[Editorial] Ties back on track

By Korea Herald

Seoul needs to get China to promise not to repeat retaliations

Published : Oct 31, 2017 - 17:41
Updated : Oct 31, 2017 - 17:41

The soured relations between South Korea and China over the deployment of the US antimissile system have been put back on the right track.

The South Korean Foreign Ministry on Tuesday announced its agreements with its Chinese counterpart on the improvement of ties between the two countries, strained by Seoul’s decision to host the system and China’s subsequent economic retaliation.

The ministry said South Korea made clear that it is well aware of China’s positions and concerns and that the Terminal High Altitude Area Defense system does not harm China’s strategic security interests.

China, reiterating its opposition to the system deployed in South Korea, agreed to bear in mind the South Korean position and at the same time hoped that Seoul would deal with related problems properly.

The agreement is expected to ease the strain from economic retaliations over the THAAD deployment. It is welcome news for South Korea, which suffered enormous losses as a result.

The justifications that both sides gave to solve their conflicts over the THAAD issue sound convincing.

There were demands among politicians and local media here that South Korea should not make any submissive gesture, such as an apology for the deployment of the system in order to get China to lift economic retaliations. They have also urged the government to get across the fact that the system is a defensive measure which does not threaten China militarily.

The agreement also seems to have helped find a way for China to save face while ending its economic retaliations.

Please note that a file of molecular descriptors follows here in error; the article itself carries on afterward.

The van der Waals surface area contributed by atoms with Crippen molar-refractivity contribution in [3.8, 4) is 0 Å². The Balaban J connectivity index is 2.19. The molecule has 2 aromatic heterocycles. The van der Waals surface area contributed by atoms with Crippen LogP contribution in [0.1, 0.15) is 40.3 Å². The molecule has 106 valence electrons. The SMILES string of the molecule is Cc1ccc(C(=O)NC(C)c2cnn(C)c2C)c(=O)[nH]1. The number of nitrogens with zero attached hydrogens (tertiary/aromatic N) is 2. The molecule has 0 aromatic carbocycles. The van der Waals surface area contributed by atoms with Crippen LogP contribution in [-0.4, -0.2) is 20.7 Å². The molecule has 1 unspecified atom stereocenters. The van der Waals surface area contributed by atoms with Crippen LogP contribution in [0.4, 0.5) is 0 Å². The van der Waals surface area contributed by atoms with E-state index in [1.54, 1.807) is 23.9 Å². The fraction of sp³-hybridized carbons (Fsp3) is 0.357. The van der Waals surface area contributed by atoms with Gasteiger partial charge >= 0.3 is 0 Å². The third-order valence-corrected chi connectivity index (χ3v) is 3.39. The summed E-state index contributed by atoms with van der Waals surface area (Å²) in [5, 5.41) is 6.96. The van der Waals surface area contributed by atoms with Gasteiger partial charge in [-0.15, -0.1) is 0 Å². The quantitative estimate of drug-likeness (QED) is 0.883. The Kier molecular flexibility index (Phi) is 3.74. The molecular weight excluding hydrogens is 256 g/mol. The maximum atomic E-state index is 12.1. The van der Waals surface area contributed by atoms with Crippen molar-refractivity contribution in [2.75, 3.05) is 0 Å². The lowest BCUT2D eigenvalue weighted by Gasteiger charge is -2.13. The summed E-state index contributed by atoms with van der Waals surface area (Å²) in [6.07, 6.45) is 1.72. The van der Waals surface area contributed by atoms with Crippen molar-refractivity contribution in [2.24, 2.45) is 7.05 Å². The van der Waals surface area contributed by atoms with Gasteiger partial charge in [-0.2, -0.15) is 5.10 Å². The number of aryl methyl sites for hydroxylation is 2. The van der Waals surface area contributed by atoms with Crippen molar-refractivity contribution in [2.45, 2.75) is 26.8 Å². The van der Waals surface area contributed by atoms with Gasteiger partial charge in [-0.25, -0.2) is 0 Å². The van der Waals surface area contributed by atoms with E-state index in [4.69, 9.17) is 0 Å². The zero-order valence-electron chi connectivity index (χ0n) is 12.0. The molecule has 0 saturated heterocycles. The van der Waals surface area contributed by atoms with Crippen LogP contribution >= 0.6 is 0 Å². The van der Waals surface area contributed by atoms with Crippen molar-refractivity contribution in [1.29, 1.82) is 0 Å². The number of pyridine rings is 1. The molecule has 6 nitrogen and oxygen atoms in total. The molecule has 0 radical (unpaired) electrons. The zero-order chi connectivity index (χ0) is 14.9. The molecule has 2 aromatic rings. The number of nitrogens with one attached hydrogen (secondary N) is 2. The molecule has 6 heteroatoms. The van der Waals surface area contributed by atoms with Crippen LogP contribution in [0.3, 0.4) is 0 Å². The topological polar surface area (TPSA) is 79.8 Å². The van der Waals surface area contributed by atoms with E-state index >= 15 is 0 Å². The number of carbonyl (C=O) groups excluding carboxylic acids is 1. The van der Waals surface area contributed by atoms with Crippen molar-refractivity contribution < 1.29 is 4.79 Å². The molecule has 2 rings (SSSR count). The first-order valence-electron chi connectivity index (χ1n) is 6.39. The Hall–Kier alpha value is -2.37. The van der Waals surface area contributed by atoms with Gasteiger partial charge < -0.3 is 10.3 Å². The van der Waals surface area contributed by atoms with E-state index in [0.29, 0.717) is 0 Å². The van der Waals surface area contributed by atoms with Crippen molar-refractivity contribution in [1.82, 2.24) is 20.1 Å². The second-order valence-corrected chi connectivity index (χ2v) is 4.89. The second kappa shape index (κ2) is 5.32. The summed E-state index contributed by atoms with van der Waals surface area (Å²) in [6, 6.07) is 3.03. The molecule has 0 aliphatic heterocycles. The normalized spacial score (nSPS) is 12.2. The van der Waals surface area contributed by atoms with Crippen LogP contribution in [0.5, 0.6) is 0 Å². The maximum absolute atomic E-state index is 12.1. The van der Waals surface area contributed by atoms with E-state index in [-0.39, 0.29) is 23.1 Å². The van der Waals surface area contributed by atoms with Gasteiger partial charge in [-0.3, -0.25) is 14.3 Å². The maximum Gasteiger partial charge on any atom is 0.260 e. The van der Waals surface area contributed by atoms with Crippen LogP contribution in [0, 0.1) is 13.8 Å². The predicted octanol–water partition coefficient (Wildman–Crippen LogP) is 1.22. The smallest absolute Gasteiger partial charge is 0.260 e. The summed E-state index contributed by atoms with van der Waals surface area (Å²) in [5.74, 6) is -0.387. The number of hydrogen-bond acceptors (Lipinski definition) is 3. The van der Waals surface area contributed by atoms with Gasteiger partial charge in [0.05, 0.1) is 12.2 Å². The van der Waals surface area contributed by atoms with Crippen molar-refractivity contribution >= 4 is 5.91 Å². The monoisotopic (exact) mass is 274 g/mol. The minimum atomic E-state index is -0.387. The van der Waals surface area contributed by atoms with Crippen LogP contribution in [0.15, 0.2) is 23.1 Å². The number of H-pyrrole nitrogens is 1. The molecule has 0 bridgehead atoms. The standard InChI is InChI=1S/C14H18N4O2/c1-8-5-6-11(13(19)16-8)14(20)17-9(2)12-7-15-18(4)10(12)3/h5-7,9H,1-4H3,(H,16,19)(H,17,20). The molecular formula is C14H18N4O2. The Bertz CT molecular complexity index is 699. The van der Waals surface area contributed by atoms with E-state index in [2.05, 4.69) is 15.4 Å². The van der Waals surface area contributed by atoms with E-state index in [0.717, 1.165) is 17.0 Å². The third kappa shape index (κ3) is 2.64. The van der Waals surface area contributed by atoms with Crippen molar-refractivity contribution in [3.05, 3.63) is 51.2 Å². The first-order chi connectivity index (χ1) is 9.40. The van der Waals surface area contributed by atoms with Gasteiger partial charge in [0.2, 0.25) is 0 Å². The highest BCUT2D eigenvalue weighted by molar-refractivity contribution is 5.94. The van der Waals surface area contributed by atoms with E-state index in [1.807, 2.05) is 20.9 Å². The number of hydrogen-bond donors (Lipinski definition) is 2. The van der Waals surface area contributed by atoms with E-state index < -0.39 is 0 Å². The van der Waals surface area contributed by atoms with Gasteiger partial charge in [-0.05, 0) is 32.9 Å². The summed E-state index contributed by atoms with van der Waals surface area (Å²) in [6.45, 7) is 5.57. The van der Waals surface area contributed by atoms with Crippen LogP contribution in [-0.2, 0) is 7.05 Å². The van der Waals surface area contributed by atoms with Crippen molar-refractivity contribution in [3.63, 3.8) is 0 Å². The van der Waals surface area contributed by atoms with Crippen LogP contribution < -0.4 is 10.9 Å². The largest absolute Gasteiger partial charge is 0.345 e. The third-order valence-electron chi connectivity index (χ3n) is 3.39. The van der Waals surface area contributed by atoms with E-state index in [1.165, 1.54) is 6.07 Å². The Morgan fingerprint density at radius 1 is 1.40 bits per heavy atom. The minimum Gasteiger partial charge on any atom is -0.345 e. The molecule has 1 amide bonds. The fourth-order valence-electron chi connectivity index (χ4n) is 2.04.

But it is not clear how South Korea should handle related problems. This needs to be dealt with through further communication through diplomatic and military channels.

On the same day, the presidential office announced that the two countries agreed to hold a summit during Asia-Pacific Economic Cooperation Summit meetings in Vietnam on Nov. 10-11.

If the South Korea-China summit during the APEC meetings goes smoothly, a visit by South Korean President Moon Jae-in to China in December and a visit by Chinese President Xi Jinping to Korea in February for the 2018 PyeongChang Winter Olympics are likely to follow. If these scenarios that South Korea seems to favor proceed well, the two nations will be able to work on removing any residual bitterness over the THAAD issue.

However, as important as the agreement to normalize their relations is that the two countries should coordinate their positions on the economic losses Korean businesses have already suffered.

According to the Ministry of SMEs and Startups, South Korean businesses’ trade losses due to Chinese retaliations over the THAAD deployment are estimated to total 8.5 trillion won ($7.5 billion) by the end of this year. The Korea Development Bank estimates that the losses will range from 7 trillion won to 22 trillion won. Lotte took a heavy blow for offering its golf range as the antimissile site. Many large and small Korean companies including Hyundai Motor, E-mart and cosmetics firms suffered enormous damage. The issue of economic losses due to retaliation needs to be dealt with.

Aside from this, the South Korean government must get a promise from Beijing that there will be no recurrence of similar retaliations. South Korea may have to deploy additional defensive weapons to fend off North Korean threats.

In the upcoming summit, Moon ought to reemphasize the need for the defense system. The THAAD system has been fielded in South Korea to protect the US forces in Korea from North Korean nuclear missile threats. If the North scraps its missiles, the system will no longer be needed in Korea.

South Korea and China are geopolitically and economically inseparable. Their smooth relations will benefit both sides not only in the fields of trade and the economy but in securing peace on the Korean Peninsula and in Northeast Asia. That being so, the restoration of their relations should not be a superficial one. Both countries should work more closely to open a new era of joint prosperity with mutual respect and consideration.


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